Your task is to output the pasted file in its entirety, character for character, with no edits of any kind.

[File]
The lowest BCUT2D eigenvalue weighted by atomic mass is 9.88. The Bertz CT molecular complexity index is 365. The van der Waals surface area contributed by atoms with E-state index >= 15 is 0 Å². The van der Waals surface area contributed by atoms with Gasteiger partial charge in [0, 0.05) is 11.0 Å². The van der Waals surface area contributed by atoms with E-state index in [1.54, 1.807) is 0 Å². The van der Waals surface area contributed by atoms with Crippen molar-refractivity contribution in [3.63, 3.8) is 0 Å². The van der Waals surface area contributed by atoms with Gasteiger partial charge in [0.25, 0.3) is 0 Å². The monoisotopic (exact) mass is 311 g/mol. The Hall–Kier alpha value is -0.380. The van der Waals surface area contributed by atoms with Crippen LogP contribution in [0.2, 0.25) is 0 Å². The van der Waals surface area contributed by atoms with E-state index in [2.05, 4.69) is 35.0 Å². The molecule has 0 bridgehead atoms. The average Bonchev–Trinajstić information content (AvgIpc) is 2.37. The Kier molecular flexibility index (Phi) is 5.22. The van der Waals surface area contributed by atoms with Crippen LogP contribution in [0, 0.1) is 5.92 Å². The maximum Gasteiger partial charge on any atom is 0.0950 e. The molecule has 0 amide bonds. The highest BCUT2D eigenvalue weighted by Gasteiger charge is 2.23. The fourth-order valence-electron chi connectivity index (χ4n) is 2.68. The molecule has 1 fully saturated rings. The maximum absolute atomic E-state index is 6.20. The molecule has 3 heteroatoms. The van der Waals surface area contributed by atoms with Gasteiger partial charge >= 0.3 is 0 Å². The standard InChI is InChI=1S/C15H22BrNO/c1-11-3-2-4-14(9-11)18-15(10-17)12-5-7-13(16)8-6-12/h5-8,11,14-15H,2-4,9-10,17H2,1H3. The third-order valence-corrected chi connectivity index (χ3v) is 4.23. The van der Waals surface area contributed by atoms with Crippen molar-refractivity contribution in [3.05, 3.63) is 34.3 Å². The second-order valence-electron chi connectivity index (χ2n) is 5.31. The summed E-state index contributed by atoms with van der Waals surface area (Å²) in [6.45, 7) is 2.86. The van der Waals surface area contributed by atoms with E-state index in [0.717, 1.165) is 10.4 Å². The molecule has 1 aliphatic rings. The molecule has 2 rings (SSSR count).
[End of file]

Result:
The lowest BCUT2D eigenvalue weighted by atomic mass is 9.88. The Bertz CT molecular complexity index is 365. The van der Waals surface area contributed by atoms with E-state index >= 15 is 0 Å². The van der Waals surface area contributed by atoms with Gasteiger partial charge in [0, 0.05) is 11.0 Å². The van der Waals surface area contributed by atoms with E-state index in [1.54, 1.807) is 0 Å². The van der Waals surface area contributed by atoms with Crippen molar-refractivity contribution in [3.63, 3.8) is 0 Å². The van der Waals surface area contributed by atoms with Gasteiger partial charge in [0.25, 0.3) is 0 Å². The monoisotopic (exact) mass is 311 g/mol. The Hall–Kier alpha value is -0.380. The van der Waals surface area contributed by atoms with Crippen LogP contribution in [0.2, 0.25) is 0 Å². The van der Waals surface area contributed by atoms with E-state index in [2.05, 4.69) is 35.0 Å². The molecule has 0 bridgehead atoms. The average Bonchev–Trinajstić information content (AvgIpc) is 2.37. The Kier molecular flexibility index (Phi) is 5.22. The van der Waals surface area contributed by atoms with Crippen LogP contribution in [0, 0.1) is 5.92 Å². The maximum Gasteiger partial charge on any atom is 0.0950 e. The molecule has 0 amide bonds. The highest BCUT2D eigenvalue weighted by Gasteiger charge is 2.23. The fourth-order valence-electron chi connectivity index (χ4n) is 2.68. The molecule has 1 fully saturated rings. The maximum absolute atomic E-state index is 6.20. The molecule has 3 heteroatoms. The van der Waals surface area contributed by atoms with Gasteiger partial charge >= 0.3 is 0 Å². The standard InChI is InChI=1S/C15H22BrNO/c1-11-3-2-4-14(9-11)18-15(10-17)12-5-7-13(16)8-6-12/h5-8,11,14-15H,2-4,9-10,17H2,1H3. The third-order valence-corrected chi connectivity index (χ3v) is 4.23. The van der Waals surface area contributed by atoms with Crippen molar-refractivity contribution in [3.05, 3.63) is 34.3 Å². The second-order valence-electron chi connectivity index (χ2n) is 5.31. The summed E-state index contributed by atoms with van der Waals surface area (Å²) in [6.45, 7) is 2.86. The van der Waals surface area contributed by atoms with E-state index in [0.717, 1.165) is 10.4 Å². The molecule has 1 aliphatic rings. The molecule has 2 rings (SSSR count).